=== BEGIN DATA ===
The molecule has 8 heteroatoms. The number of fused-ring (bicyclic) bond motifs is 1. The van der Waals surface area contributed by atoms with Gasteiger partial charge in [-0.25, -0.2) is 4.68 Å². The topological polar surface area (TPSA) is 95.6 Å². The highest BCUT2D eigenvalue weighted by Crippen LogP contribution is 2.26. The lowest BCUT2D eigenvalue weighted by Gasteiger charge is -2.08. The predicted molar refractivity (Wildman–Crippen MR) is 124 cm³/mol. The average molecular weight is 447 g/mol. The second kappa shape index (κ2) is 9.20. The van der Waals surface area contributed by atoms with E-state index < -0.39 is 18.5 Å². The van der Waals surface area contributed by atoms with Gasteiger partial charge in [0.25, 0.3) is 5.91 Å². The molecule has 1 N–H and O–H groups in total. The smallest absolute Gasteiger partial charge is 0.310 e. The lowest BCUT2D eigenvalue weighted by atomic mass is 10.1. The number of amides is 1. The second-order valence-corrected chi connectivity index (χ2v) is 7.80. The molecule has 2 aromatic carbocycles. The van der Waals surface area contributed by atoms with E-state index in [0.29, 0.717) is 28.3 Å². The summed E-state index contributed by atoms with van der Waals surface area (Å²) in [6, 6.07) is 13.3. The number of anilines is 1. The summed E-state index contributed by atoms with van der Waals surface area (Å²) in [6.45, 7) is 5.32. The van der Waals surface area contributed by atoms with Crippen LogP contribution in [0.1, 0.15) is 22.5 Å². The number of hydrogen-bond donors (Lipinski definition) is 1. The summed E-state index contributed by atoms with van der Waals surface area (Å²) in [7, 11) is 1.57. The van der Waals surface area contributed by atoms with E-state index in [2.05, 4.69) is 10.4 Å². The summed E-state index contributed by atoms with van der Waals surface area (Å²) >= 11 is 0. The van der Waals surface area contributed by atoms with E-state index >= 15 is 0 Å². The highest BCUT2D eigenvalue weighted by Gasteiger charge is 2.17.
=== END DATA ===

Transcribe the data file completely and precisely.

The molecule has 8 heteroatoms. The number of fused-ring (bicyclic) bond motifs is 1. The van der Waals surface area contributed by atoms with Gasteiger partial charge in [-0.25, -0.2) is 4.68 Å². The topological polar surface area (TPSA) is 95.6 Å². The highest BCUT2D eigenvalue weighted by Crippen LogP contribution is 2.26. The lowest BCUT2D eigenvalue weighted by Gasteiger charge is -2.08. The predicted molar refractivity (Wildman–Crippen MR) is 124 cm³/mol. The average molecular weight is 447 g/mol. The second kappa shape index (κ2) is 9.20. The van der Waals surface area contributed by atoms with E-state index < -0.39 is 18.5 Å². The van der Waals surface area contributed by atoms with Gasteiger partial charge in [0.25, 0.3) is 5.91 Å². The molecule has 1 N–H and O–H groups in total. The smallest absolute Gasteiger partial charge is 0.310 e. The lowest BCUT2D eigenvalue weighted by atomic mass is 10.1. The number of amides is 1. The second-order valence-corrected chi connectivity index (χ2v) is 7.80. The molecule has 2 aromatic carbocycles. The van der Waals surface area contributed by atoms with E-state index in [0.29, 0.717) is 28.3 Å². The summed E-state index contributed by atoms with van der Waals surface area (Å²) in [6, 6.07) is 13.3. The number of anilines is 1. The summed E-state index contributed by atoms with van der Waals surface area (Å²) in [6.45, 7) is 5.32. The van der Waals surface area contributed by atoms with Crippen LogP contribution in [0.1, 0.15) is 22.5 Å². The number of hydrogen-bond donors (Lipinski definition) is 1. The summed E-state index contributed by atoms with van der Waals surface area (Å²) in [7, 11) is 1.57. The van der Waals surface area contributed by atoms with E-state index in [2.05, 4.69) is 10.4 Å². The summed E-state index contributed by atoms with van der Waals surface area (Å²) >= 11 is 0. The van der Waals surface area contributed by atoms with E-state index >= 15 is 0 Å². The highest BCUT2D eigenvalue weighted by Gasteiger charge is 2.17.